Parkinson medication leads to gambling addiction

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Monique

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This a really strange side-effect: patients who use the much-prescribed Parkinson drug Mirapex (pramipexole) have an increased risk of developing addictions, for instance gambling, sex, or shopping. When the dose of the drug is decreased, the addictions disappear. I wonder what the etiology would be.

http://www.news-medical.net/?id=11626
http://archneur.ama-assn.org/cgi/content/full/62.9.noc50009v1 [Broken]
 
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DocToxyn

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That's a pretty dramatic demonstration of the power thaqt neurochemistry holds over our behavior. As I would have predicted, the Annals paper speaks to the dopamine circuitry that is affected in Parkinson's and the subsequent drug therapy. This circuitry, in addition to it role in motor function, also serves as a reward/reinforcement pathway and this is the function that appears to have been modified by the drug. All the classic reward-mediated behaviors like sex, eating, drug abuse were mentioned as being affected in the case studies from that paper (it's a little harder to study gambling addiction in rodents, although probaly not impossible). The receptor pharmacology/distribution is probably what ultimately defines the condition since this particular drug has a greater affinity for the D3-type of dopamine receptor than for other receptors of that class and thus is able to mimic dopamine activation of these particular receptors at rather low doses.
 
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Monique said:
This a really strange side-effect: patients who use the much-prescribed Parkinson drug Mirapex (pramipexole) have an increased risk of developing addictions, for instance gambling, sex, or shopping. When the dose of the drug is decreased, the addictions disappear. I wonder what the etiology would be.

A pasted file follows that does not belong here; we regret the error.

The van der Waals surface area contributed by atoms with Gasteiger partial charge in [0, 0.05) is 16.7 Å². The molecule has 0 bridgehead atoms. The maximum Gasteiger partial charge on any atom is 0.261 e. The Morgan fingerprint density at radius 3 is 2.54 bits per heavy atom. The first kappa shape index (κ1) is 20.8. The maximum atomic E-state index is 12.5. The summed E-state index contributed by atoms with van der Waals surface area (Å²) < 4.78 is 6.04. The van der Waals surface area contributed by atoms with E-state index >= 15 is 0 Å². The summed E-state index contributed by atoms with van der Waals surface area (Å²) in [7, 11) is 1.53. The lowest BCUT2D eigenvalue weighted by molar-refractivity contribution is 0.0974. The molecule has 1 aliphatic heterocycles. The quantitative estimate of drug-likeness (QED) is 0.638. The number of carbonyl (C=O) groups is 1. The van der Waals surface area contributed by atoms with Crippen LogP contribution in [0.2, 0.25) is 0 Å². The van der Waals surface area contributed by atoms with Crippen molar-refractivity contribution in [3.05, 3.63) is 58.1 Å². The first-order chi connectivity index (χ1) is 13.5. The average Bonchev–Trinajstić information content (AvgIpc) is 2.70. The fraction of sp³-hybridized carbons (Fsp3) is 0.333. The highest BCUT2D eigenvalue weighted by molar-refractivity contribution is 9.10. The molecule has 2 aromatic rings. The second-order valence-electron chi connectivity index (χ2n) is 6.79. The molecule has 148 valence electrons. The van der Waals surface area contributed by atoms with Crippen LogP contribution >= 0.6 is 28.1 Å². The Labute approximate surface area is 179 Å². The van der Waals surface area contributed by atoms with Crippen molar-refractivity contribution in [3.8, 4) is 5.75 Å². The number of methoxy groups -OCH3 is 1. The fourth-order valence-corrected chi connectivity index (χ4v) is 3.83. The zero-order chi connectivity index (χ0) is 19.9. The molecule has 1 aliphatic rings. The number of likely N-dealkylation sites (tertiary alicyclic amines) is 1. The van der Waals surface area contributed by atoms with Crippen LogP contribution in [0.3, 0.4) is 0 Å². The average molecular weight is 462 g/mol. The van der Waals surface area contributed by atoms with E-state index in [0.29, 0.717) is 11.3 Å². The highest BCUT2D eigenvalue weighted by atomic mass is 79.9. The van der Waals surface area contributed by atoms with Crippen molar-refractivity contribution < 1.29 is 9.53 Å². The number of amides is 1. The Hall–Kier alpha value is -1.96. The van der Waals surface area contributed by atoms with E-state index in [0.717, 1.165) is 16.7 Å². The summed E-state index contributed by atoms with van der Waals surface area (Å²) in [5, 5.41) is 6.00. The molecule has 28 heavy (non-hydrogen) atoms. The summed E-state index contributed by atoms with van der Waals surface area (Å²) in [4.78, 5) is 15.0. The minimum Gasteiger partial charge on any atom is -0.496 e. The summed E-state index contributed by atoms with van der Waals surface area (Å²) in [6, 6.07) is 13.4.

http://www.news-medical.net/?id=11626
http://archneur.ama-assn.org/cgi/content/full/62.9.noc50009v1 [Broken]
I saw that too. Weird. Maybe this will lead to new trreatments for addictions? One can hope it will give us that sort of insight.

You probably also saw the link between turmeric and reduced risk of melanoma. Strange! It caught my eye because turmeric was show a year ago to have a strongly beneficial effect against cystic fibrosis. Curcumerin (sp?) appears to be the active agent in both cases.
 
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Monique

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pattylou said:
Curcumerin (sp?) appears to be the active agent in both cases.
Curcuma. That's also interesting.
 
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BTW, black pepper, or piperine (which is in black pepper), increases absorption of curcumin by inhibiting the appropriate P450 enzyme (CYP3A4). Without inhibition of CYP3A4, very little curcumin is absorbed:
http://www.ncbi.nlm.nih.gov/entrez/query.fcgi?cmd=Retrieve&db=pubmed&dopt=Abstract&list_uids=9619120&query_hl=7

Planta Med. 1998 May;64(4):353-6.

Influence of piperine on the pharmacokinetics of curcumin in animals and human volunteers.

Shoba G, Joy D, Joseph T, Majeed M, Rajendran R, Srinivas PS.

Department of Pharmacology, St. John's Medical College, Bangalore, India.

The medicinal properties of curcumin obtained from Curcuma longa L. cannot be utilised because of poor bioavailability due to its rapid metabolism in the liver and intestinal wall. In this study, the effect of combining piperine, a known inhibitor of hepatic and intestinal glucuronidation, was evaluated on the bioavailability of curcumin in rats and healthy human volunteers. When curcumin was given alone, in the dose 2 g/kg to rats, moderate serum concentrations were achieved over a period of 4 h. Concomitant administration of piperine 20 mg/kg increased the serum concentration of curcumin for a short period of 1-2 h post drug. Time to maximum was significantly increased (P < 0.02) while elimination half life and clearance significantly decreased (P < 0.02), and the bioavailability was increased by 154%. On the other hand in humans after a dose of 2 g curcumin alone, serum levels were either undetectable or very low. Concomitant administration of piperine 20 mg produced much higher concentrations from 0.25 to 1 h post drug (P < 0.01 at 0.25 and 0.5 h; P < 0.001 at 1 h), the increase in bioavailability was 2000%. The study shows that in the dosages used, piperine enhances the serum concentration, extent of absorption and bioavailability of curcumin in both rats and humans with no adverse effects.

PMID: 9619120
 
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We're having curry tonight!

:)
 

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